“University education has become more critical in this era of sophisticated technologies, complex policies, organisation of knowledge and the ever-changing world dynamics, so if Ghana is to keep pace with these complexities, then middle-level manpower capacity should go beyond the diploma and first degrees into higher degrees,’’ the Asantehene challenged.
He added that “as a university, the least we can do to push forward the development agenda of Ghana is to be committed to the training, re-training and improvement of our human resource capacities in various disciplines with emphasis on science, engineering and technology.”
Expressing concern about the disparity between the teaching staff and students and their negative effect on academic performances, Otumfuo Osei Tutu said it was time the government yielded to the request of university administrators to recruit more lecturers to enhance efficient and effective academic work.
“The primary mandate of universities is to train the needed manpower to stimulate the development agenda of Ghana. Paradoxically, the universities themselves do not have the full complement of staff as the teacher-student ratio is far above what is required to provide conducive teaching and learning.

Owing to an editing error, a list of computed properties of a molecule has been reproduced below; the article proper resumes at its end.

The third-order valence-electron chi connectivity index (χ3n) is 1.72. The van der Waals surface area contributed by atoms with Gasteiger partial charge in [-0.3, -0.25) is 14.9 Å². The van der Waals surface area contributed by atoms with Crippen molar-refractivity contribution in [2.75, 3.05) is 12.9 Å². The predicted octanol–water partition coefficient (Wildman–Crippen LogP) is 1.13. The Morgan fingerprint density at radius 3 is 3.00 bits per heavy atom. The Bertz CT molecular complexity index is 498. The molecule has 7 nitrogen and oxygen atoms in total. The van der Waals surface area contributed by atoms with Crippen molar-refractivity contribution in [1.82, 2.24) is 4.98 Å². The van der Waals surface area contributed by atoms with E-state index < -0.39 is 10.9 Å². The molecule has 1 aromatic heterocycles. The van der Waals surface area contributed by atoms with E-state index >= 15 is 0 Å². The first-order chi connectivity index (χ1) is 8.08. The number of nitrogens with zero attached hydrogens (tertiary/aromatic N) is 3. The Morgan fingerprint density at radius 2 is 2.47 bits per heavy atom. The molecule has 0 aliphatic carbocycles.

“The situation is not different from the administration and support staff of the universities. Management of universities have sought permission from the government to recruit staff for the efficient and effective management of the universities to no avail,” he lamented.
“My appeal to government is to consider as a matter of urgency to yield to the request of the universities to recruit staff for the management of the universities, thereby preventing the situation where improper training of students would be produced as manpower to the detriment of our society,” he stated.
Touching on funding of universities, he said the irregular disbursement of government’s subventions to the universities had not only been undermining meaningful planning, research and academic work, but was also affecting smooth community services.
“It is sad to note that the payment of subventions had not been regular over the years, making it difficult for universities to undertake meaningful planning to execute research and other academic activities. To compound the problem, the universities cannot hold onto their internally generated funds as about 84 per cent of internally generate funds are paid into government chest. Depriving universities of their internally generated funds and pay them into the consolidated fund is robbing Peter to pay Paul,” he complained.